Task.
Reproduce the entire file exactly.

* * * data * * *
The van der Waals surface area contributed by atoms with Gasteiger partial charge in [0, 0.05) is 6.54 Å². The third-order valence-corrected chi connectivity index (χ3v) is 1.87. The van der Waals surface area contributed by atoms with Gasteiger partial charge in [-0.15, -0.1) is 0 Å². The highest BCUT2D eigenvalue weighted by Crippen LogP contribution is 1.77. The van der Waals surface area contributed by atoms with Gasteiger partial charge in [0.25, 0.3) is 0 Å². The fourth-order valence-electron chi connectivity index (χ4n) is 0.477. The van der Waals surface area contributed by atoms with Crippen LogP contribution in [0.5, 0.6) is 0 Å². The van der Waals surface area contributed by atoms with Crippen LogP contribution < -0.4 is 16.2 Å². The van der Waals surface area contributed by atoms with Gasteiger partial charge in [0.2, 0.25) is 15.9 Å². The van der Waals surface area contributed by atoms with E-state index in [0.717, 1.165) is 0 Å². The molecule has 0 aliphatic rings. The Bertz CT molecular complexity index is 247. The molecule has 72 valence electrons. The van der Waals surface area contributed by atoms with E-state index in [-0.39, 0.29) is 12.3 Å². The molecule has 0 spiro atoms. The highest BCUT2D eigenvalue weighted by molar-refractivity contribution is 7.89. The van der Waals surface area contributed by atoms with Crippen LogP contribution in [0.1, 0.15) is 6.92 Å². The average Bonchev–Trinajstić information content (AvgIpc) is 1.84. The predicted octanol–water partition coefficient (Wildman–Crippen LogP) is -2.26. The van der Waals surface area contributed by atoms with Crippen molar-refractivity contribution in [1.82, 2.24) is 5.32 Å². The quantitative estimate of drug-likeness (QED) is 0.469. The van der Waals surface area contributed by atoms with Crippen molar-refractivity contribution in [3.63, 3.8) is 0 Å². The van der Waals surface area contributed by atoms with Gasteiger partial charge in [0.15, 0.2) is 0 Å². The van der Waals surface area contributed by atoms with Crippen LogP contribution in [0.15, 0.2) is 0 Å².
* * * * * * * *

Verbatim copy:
The van der Waals surface area contributed by atoms with Gasteiger partial charge in [0, 0.05) is 6.54 Å². The third-order valence-corrected chi connectivity index (χ3v) is 1.87. The van der Waals surface area contributed by atoms with Gasteiger partial charge in [-0.15, -0.1) is 0 Å². The highest BCUT2D eigenvalue weighted by Crippen LogP contribution is 1.77. The van der Waals surface area contributed by atoms with Gasteiger partial charge in [0.25, 0.3) is 0 Å². The fourth-order valence-electron chi connectivity index (χ4n) is 0.477. The van der Waals surface area contributed by atoms with Crippen LogP contribution in [0.5, 0.6) is 0 Å². The van der Waals surface area contributed by atoms with Crippen LogP contribution < -0.4 is 16.2 Å². The van der Waals surface area contributed by atoms with Gasteiger partial charge in [0.2, 0.25) is 15.9 Å². The van der Waals surface area contributed by atoms with E-state index in [0.717, 1.165) is 0 Å². The molecule has 0 aliphatic rings. The Bertz CT molecular complexity index is 247. The molecule has 72 valence electrons. The van der Waals surface area contributed by atoms with E-state index in [-0.39, 0.29) is 12.3 Å². The molecule has 0 spiro atoms. The highest BCUT2D eigenvalue weighted by molar-refractivity contribution is 7.89. The van der Waals surface area contributed by atoms with Crippen LogP contribution in [0.1, 0.15) is 6.92 Å². The average Bonchev–Trinajstić information content (AvgIpc) is 1.84. The predicted octanol–water partition coefficient (Wildman–Crippen LogP) is -2.26. The van der Waals surface area contributed by atoms with Crippen molar-refractivity contribution in [1.82, 2.24) is 5.32 Å². The quantitative estimate of drug-likeness (QED) is 0.469. The van der Waals surface area contributed by atoms with Crippen molar-refractivity contribution in [3.63, 3.8) is 0 Å². The van der Waals surface area contributed by atoms with Gasteiger partial charge in [0.15, 0.2) is 0 Å². The van der Waals surface area contributed by atoms with Crippen LogP contribution in [0.15, 0.2) is 0 Å².